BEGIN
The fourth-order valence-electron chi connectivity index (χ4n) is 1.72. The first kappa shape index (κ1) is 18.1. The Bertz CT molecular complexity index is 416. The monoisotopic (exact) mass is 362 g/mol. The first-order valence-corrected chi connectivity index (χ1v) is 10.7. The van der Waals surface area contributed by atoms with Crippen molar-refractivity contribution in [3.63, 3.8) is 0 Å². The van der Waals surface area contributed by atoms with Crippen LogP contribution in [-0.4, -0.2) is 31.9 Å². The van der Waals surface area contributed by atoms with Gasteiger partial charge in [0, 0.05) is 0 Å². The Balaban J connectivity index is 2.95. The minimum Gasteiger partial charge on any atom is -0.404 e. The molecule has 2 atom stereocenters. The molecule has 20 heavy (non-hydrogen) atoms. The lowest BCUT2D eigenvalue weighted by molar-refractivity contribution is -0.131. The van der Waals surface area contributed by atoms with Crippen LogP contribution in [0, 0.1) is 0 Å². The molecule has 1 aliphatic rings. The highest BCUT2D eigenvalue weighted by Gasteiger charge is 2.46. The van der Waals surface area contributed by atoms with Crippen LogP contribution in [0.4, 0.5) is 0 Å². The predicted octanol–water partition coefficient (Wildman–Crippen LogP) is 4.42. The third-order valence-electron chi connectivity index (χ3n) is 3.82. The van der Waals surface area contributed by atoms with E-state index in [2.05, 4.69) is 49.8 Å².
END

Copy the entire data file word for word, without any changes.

The fourth-order valence-electron chi connectivity index (χ4n) is 1.72. The first kappa shape index (κ1) is 18.1. The Bertz CT molecular complexity index is 416. The monoisotopic (exact) mass is 362 g/mol. The first-order valence-corrected chi connectivity index (χ1v) is 10.7. The van der Waals surface area contributed by atoms with Crippen molar-refractivity contribution in [3.63, 3.8) is 0 Å². The van der Waals surface area contributed by atoms with Crippen LogP contribution in [-0.4, -0.2) is 31.9 Å². The van der Waals surface area contributed by atoms with Gasteiger partial charge in [0, 0.05) is 0 Å². The Balaban J connectivity index is 2.95. The minimum Gasteiger partial charge on any atom is -0.404 e. The molecule has 2 atom stereocenters. The molecule has 20 heavy (non-hydrogen) atoms. The lowest BCUT2D eigenvalue weighted by molar-refractivity contribution is -0.131. The van der Waals surface area contributed by atoms with Crippen LogP contribution in [0, 0.1) is 0 Å². The molecule has 1 aliphatic rings. The highest BCUT2D eigenvalue weighted by Gasteiger charge is 2.46. The van der Waals surface area contributed by atoms with Crippen LogP contribution in [0.4, 0.5) is 0 Å². The predicted octanol–water partition coefficient (Wildman–Crippen LogP) is 4.42. The third-order valence-electron chi connectivity index (χ3n) is 3.82. The van der Waals surface area contributed by atoms with E-state index in [2.05, 4.69) is 49.8 Å².